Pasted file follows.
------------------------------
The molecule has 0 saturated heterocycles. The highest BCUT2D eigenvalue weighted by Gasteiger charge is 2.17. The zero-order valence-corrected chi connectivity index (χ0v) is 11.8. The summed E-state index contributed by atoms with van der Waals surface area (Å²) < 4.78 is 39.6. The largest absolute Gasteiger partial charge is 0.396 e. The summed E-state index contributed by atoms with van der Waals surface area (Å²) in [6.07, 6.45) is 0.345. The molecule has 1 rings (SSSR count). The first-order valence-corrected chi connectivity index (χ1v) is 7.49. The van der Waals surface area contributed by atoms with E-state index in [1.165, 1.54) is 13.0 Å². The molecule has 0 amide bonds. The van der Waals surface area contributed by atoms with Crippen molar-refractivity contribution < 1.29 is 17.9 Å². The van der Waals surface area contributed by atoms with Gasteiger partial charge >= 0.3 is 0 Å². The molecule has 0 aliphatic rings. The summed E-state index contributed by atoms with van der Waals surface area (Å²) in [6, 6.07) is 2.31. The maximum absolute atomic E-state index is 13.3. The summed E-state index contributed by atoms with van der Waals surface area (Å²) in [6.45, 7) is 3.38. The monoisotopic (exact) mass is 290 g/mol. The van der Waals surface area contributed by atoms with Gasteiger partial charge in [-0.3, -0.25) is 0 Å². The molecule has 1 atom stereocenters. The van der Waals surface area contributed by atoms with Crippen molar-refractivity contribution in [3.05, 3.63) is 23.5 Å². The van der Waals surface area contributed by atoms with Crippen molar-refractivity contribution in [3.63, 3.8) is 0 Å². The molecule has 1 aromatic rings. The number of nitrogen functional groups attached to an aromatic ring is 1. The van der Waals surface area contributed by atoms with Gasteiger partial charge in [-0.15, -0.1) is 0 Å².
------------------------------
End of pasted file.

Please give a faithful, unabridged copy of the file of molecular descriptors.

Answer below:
The molecule has 0 saturated heterocycles. The highest BCUT2D eigenvalue weighted by Gasteiger charge is 2.17. The zero-order valence-corrected chi connectivity index (χ0v) is 11.8. The summed E-state index contributed by atoms with van der Waals surface area (Å²) < 4.78 is 39.6. The largest absolute Gasteiger partial charge is 0.396 e. The summed E-state index contributed by atoms with van der Waals surface area (Å²) in [6.07, 6.45) is 0.345. The molecule has 1 rings (SSSR count). The first-order valence-corrected chi connectivity index (χ1v) is 7.49. The van der Waals surface area contributed by atoms with E-state index in [1.165, 1.54) is 13.0 Å². The molecule has 0 amide bonds. The van der Waals surface area contributed by atoms with Crippen molar-refractivity contribution < 1.29 is 17.9 Å². The van der Waals surface area contributed by atoms with Gasteiger partial charge >= 0.3 is 0 Å². The molecule has 0 aliphatic rings. The summed E-state index contributed by atoms with van der Waals surface area (Å²) in [6, 6.07) is 2.31. The maximum absolute atomic E-state index is 13.3. The summed E-state index contributed by atoms with van der Waals surface area (Å²) in [6.45, 7) is 3.38. The monoisotopic (exact) mass is 290 g/mol. The van der Waals surface area contributed by atoms with Gasteiger partial charge in [-0.3, -0.25) is 0 Å². The molecule has 1 atom stereocenters. The van der Waals surface area contributed by atoms with Crippen molar-refractivity contribution in [3.05, 3.63) is 23.5 Å². The van der Waals surface area contributed by atoms with Crippen molar-refractivity contribution in [3.63, 3.8) is 0 Å². The molecule has 1 aromatic rings. The number of nitrogen functional groups attached to an aromatic ring is 1. The van der Waals surface area contributed by atoms with Gasteiger partial charge in [-0.15, -0.1) is 0 Å².